This is a class of materials in use by most erasable optical drives today. There are many possible formulations of magneto-optical (“MO”) recording materials, but one of the most common is an antireflective stack of materials that reduces the basic reflectivity of the metallic MO layer (in order to absorb more light for writing the magnetic domains) and this stack also allows the read out signal to bounce back and forth in the stack before exiting to increase the Kerr rotation of the polarized light beam. A typical stack would involve a reflector having a metallic layer such as aluminum, a transparent dielectric layer, a magneto-optic layer which is typically made of a rare earth-transition metal compound such as TbFeCo, and a final dielectric layer.
Traditional optical recording uses a transparent substrate, such as glass or polycarbonate plastic, to bring any dust or other contaminant particles on the light entrance surface severely out of focus. A typical substrate thickness is 1.2 mm (such as in MO media, CDROM's, etc.) or 0.6 mm (such as in DVDROM and DVDRAM). The recording layer is then deposited on the light exit surface of the substrate in the following manner: dielectric, MO layer, dielectric, and a reflective layer (e.g., aluminum). This is shown in FIG. 28A. The dielectric layers surrounding the MO layer act as an antireflection structure thereby improving the thermal response and read back signal from the MO layer. Also, the aluminum layer functions as a light reflector and a heat sink. In its bare metal form, the MO layer may be able to reflect more than 50% of the incident light. The multilayer structure reduces the reflectivity to around 20% to 30% which increases the power absorption in the MO layer due to multiple reflections within the multi-layer stack. This effectively increase the recording sensitivity and maximizes the read signal. Therefore, by efficiently utilizing the available laser power, the common two dielectric approach has been proven to enhance both the read and write performance of erasable MO media.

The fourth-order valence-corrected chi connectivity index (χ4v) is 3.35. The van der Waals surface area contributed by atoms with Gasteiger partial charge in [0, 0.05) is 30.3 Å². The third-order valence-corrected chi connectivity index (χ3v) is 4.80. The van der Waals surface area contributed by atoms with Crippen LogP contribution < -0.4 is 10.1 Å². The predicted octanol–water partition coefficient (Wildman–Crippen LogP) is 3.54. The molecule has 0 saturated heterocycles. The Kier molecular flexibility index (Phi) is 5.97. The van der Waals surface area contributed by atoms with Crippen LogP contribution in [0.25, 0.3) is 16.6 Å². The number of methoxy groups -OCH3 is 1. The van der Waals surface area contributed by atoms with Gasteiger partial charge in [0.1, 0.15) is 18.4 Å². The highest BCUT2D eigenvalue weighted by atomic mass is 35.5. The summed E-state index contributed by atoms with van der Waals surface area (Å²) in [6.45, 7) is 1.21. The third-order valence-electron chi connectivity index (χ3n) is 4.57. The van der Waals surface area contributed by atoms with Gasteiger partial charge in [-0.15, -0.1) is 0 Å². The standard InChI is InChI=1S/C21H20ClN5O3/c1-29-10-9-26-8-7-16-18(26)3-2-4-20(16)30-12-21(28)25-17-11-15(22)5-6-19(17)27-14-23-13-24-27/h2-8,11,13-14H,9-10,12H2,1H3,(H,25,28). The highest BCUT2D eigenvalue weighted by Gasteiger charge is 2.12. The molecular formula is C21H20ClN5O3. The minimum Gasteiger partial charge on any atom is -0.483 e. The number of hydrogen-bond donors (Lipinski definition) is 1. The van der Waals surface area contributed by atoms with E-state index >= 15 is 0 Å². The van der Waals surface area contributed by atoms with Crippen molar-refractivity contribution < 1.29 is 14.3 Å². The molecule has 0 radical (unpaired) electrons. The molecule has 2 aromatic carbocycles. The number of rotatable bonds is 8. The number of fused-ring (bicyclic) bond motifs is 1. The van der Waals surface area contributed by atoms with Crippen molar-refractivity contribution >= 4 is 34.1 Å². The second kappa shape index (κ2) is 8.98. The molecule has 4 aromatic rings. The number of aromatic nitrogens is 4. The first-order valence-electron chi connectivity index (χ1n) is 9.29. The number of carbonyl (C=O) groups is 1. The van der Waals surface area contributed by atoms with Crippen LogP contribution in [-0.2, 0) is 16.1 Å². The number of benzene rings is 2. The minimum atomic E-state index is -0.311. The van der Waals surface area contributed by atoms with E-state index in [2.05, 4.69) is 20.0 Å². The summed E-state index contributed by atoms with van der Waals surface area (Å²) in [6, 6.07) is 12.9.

Thus, the laser light passes through the thick substrate allowing any contaminants, such as dust or fingerprints, to be very much out of focus. The light then enters the MO layer stack and if the laser power is high enough, the MO layer absorbs enough power to heat the material to a point that the magnetic coercivity is lowered enough to allow a magnetic domain to form in the direction of a low magnetic bias field (typically in the range of 80 to 300 Oersteds). During readout, the laser light power is reduced, and the magnetic domain in the magneto-optic layer, which has a component substantially perpendicular to the medium, rotates the polarization of the light beam in a direction dependent on the bipolar direction of the magnetic domain. This is commonly known as the magneto-optic Kerr effect. With the traditional magneto-optic materials, the external magnetic coil creating the magnetic bias field is large in size, such that the inductance of the coil is also large. Hence, the coil cannot be easily switched at a high speed. As a result, a two-pass write is usually implemented, in which the first revolution of the disk writes all zeros, and any ones are written in the next revolution of the disk. The preferred flying head of the invention can be used with a MO disk with the conventional structure to achieve higher storage density, at least in part due to the high focusing power of the flying head, and the single-pass write, which improves the data throughput.